Although the Scottish Government is free to spend Barnett consequentials in any area that it chooses, it has made a commitment to pass any health-related Barnett consequentials on to its own health and social care budget.  According to the analysis above (and to figures presented elsewhere by the Scottish Government), this would suggest plans to spend an additional £6.1 billion on health and social care as a result of the pandemic, as this is the value of health-related Barnett consequentials that have been received.

The Scottish Government has stated that all health-related consequentials have been allocated, but the analysis presented here shows a wide gap between the COVID-19 related health and social care spend that has been reported up to December 2021 (£3.6 billion) and the amount that has been reportedly allocated (£6.1 billion) for the period to March 2022. On the basis of current information, there is a significant gap between allocations and spend to date. 

As noted above, the information on spend does not yet cover the whole financial year, so additional spend would be expected in the remainder of the financial year.  In addition, there may be issues with what is classified as ‘covid’ spend that will account for some of the gap.  For example, some additional health spending may not have been formally classified as ‘covid’ spend and, as the Scottish Government note, this is not a formal accounting definition.  Nonetheless, the gap of £2.5 billion is large and more transparent information would be helpful in informing effective scrutiny and establishing whether commitments have been met.   

It’s not all that easy to find the information…

The information on 2020-21 spend was presented in the 2020-21 Consolidated Accounts that were published in December 2021.  Although this is an appropriate place for the final audited information to be set out, it would have been helpful to have similar information – even on a provisional basis – presented earlier in the year.  This is what the Scottish Government has done for 2021-22 in the information presented to the Finance and Public Administration Committee.  Something similar for 2020-21 at an earlier point in the year would have been very helpful.  The additional 2020-21 Summer Budget Revision that was published in May 2020 was very helpful in providing information on the first £4 billion of COVID-19 funding, but the subsequent budget revisions for that financial year (in September 2020 and February 2021) did not provide such a clear or detailed picture of COVID-19 funding.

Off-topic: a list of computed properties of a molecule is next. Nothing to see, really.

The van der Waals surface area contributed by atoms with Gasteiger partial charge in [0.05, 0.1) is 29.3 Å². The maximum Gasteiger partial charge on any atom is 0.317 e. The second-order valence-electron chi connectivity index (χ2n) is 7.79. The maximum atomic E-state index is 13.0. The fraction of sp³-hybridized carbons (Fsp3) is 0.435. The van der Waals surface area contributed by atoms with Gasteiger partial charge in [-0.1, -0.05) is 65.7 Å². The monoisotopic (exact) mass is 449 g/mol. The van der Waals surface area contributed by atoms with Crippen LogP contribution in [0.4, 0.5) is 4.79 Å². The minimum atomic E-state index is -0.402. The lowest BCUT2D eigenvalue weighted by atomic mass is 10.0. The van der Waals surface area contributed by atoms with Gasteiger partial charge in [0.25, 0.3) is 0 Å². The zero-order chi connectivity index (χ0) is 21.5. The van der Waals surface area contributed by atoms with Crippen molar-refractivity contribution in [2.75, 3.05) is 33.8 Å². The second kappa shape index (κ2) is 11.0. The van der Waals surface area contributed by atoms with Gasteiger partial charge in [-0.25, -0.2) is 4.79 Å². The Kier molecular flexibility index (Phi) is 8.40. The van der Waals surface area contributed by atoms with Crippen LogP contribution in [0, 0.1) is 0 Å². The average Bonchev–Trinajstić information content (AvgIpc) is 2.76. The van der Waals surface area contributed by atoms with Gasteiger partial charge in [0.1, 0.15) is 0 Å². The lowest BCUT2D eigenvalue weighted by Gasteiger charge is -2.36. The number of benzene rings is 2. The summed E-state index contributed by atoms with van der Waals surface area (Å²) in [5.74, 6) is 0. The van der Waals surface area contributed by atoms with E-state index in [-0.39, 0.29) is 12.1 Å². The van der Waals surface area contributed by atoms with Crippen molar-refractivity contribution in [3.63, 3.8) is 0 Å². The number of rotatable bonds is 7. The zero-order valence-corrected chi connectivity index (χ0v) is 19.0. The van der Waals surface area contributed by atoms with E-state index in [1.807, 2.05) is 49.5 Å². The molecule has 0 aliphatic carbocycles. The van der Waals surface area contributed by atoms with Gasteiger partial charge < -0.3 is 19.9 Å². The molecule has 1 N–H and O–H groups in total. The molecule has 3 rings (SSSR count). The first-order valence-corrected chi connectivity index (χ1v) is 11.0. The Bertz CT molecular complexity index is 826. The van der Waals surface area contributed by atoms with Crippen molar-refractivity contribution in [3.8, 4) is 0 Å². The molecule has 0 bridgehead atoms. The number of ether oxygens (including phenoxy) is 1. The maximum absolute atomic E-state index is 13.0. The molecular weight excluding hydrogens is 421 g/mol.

It is also unclear why the Scottish Government published this new and useful information for 2021-22 in a relatively obscure document, which is not available published on the Scottish Government website and can only be accessed via the Parliament’s Committee pages.  It seems that this valuable information would have been worthy of a separate publication, given the level of public and Parliamentary interest in this issue. This was raised by the Public Audit Committee in a recent letter to the Permanent Secretary.

What next?

Obviously, as time goes on, it becomes harder to separate out COVID-19 spend from other areas of spend, so it is not realistic to expect this distinction to continue to be made in the presentation of budget and expenditure data.  However, in its 2020/21 audit of the Scottish Government Consolidated Accounts, Audit Scotland noted that:

“The Scottish Government needs to be proactive in publishing comprehensive Covid-19 financial reporting information which clearly links budgets, funding announcements and spending levels. This will increase transparency in the Government’s financial reporting in an area of significant parliamentary and public interest.”

A comprehensive statement of pandemic spending would be a very valuable element of public finance reporting.  It would provide useful lessons for any future public health or other large scale emergency government interventions.  Furthermore, the experience of the pandemic and the challenges in tracking finances could also serve as a useful case study in how in-year reporting could be made more transparent even in more ‘normal’ times.

Nicola Hudson, Senior Analyst, Financial Scrutiny Unit